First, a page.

Baba et al. (2017) investigated the effect of amodiaquine and other halogen molecules (fluorine, bromine, and iodine) against the replication of SFTSV in vitro. All the derivatives also displayed anti-SFTSV activity, and the IC50 was 36.6, 31.1, and 15.6 μM for fluorine bromine, and iodine, respectively (Table 1). Among the compounds tested, amodiaquine was identified as a selective inhibitor against SFTSV replication. The CC50 and the IC50 of amodiaquine was >100 and 19.1 μM, respectively. The IC50 of amodiaquine was lower than those of ribavirin (40.1 μM) and favipiravir (25.0 μM).
IFN-γ is the only member of type II IFNs. It stimulates macrophage and dendritic cells to induce direct antimicrobial activities by regulating antigen processing and presentation pathways. It was initially thought that activated T cells and activated natural killer cells were the only relevant source of IFN-γ; however, macrophages and dendritic cells can also be stimulated to produce IFN-γ in vitro under certain conditions (Thäle and Kiderlen, 2005). Because IFN-γ can directly stimulate the expression of some potential antiviral IFN-stimulating proteins by the STAT1 signaling, it plays an important role in viral infection.
Ning et al. (2019) used enzyme-linked immunosorbent assays to demonstrate that SFTSV infection caused a substantial production of serum IFN-γ in patients with SFTS. In turn, IFN-γ exhibited a robust anti-SFTSV activity in cultured cells. Thereafter, they evaluated the efficacy of IFN-γ as an anti-SFTSV drug in vivo in a suckling mouse model, which showed that IFN-γ treatment prior to SFTSV infection significantly reduced mortality, protecting ~25% of animals from death, whereas all the untreated mice died within 13 days of the SFTSV challenge. When IFN-γ was administrated post SFTSV infection, 100% of the mice died from the virus.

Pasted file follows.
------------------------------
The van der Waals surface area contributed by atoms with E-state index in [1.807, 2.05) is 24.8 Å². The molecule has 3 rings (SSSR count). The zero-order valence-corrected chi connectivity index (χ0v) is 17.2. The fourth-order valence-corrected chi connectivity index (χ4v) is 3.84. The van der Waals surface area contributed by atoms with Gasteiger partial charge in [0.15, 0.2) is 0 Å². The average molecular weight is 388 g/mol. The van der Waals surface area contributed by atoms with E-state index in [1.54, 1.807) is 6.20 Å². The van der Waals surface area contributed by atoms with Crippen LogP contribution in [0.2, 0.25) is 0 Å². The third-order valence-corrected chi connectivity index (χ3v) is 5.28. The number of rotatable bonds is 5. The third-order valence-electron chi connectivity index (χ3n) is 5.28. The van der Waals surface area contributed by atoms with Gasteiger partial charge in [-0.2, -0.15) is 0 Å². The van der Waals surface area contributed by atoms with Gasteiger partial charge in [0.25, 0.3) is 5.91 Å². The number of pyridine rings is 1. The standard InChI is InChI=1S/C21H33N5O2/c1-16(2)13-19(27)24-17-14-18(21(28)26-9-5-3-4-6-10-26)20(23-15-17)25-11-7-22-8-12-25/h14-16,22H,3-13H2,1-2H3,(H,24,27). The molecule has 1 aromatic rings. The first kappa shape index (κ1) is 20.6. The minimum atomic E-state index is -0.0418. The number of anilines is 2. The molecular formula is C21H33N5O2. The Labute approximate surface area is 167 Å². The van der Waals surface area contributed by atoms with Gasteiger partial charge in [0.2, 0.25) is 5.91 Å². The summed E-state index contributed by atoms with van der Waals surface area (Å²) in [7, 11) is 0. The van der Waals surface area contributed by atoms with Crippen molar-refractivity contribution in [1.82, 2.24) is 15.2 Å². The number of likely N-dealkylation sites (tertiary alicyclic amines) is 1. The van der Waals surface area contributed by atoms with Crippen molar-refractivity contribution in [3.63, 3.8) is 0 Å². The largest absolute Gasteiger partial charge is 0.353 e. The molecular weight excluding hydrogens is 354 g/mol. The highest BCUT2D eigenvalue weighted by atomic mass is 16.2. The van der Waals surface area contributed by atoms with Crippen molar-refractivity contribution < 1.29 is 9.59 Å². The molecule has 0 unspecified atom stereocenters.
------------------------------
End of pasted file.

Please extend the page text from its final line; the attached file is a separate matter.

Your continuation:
Since then, a considerable number of studies regarding its epidemiological and virological characteristics have been conducted. Ribavirin, one of a broad-spectrum antiviral drug (Beaucourt and Vignuzzi, 2014), is recommended for patients with SFTS in China, and it has been used to treat a considerable number of patients (Ministry of Health People's Republic of China, 2011). The in vitro and in vivo studies on ribavirin (Shimojima et al., 2014, 2015; Tani et al., 2016; Gowen et al., 2017; Lee et al., 2017) showed the considerable effect. The results of the clinical study conducted by Liu et al. (2013), which showed that ribavirin did not reduce the fatality rate of patients with SFTS, discouraged us from considering ribavirin treatment for treating patients with SFTS. However, Li et al. (2018) reported that ribavirin is effective for early-stage patients with a low viral titer or for the pretreatment of exposed individuals. Nevertheless, in cases of ribavirin administration, patients should be intensely monitored because of the possible adverse events induced by ribavirin such as anemia and hyperamylasemia (Lu et al., 2015).